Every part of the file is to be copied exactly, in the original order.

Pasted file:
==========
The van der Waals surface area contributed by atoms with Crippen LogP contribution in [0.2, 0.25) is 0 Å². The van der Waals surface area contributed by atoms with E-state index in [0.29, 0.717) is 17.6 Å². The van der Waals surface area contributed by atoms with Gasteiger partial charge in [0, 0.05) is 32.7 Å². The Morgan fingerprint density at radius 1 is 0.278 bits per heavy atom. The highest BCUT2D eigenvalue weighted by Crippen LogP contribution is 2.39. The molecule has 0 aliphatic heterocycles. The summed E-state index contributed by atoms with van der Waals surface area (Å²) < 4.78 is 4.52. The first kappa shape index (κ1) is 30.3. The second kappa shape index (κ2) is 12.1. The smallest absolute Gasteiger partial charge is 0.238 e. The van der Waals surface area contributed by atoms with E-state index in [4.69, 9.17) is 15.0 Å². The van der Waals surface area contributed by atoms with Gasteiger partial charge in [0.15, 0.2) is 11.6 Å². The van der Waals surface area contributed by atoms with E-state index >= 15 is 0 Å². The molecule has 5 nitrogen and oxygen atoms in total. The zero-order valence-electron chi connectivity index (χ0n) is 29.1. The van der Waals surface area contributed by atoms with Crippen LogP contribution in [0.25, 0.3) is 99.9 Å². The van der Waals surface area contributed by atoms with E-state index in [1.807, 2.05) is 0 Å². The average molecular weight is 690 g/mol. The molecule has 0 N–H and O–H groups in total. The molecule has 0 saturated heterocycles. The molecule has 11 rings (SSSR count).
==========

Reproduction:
The van der Waals surface area contributed by atoms with Crippen LogP contribution in [0.2, 0.25) is 0 Å². The van der Waals surface area contributed by atoms with E-state index in [0.29, 0.717) is 17.6 Å². The van der Waals surface area contributed by atoms with Gasteiger partial charge in [0, 0.05) is 32.7 Å². The Morgan fingerprint density at radius 1 is 0.278 bits per heavy atom. The highest BCUT2D eigenvalue weighted by Crippen LogP contribution is 2.39. The molecule has 0 aliphatic heterocycles. The summed E-state index contributed by atoms with van der Waals surface area (Å²) < 4.78 is 4.52. The first kappa shape index (κ1) is 30.3. The second kappa shape index (κ2) is 12.1. The smallest absolute Gasteiger partial charge is 0.238 e. The van der Waals surface area contributed by atoms with E-state index in [4.69, 9.17) is 15.0 Å². The van der Waals surface area contributed by atoms with Gasteiger partial charge in [0.15, 0.2) is 11.6 Å². The van der Waals surface area contributed by atoms with E-state index >= 15 is 0 Å². The molecule has 5 nitrogen and oxygen atoms in total. The zero-order valence-electron chi connectivity index (χ0n) is 29.1. The van der Waals surface area contributed by atoms with Crippen LogP contribution in [0.25, 0.3) is 99.9 Å². The van der Waals surface area contributed by atoms with E-state index in [1.807, 2.05) is 0 Å². The average molecular weight is 690 g/mol. The molecule has 0 N–H and O–H groups in total. The molecule has 0 saturated heterocycles. The molecule has 11 rings (SSSR count).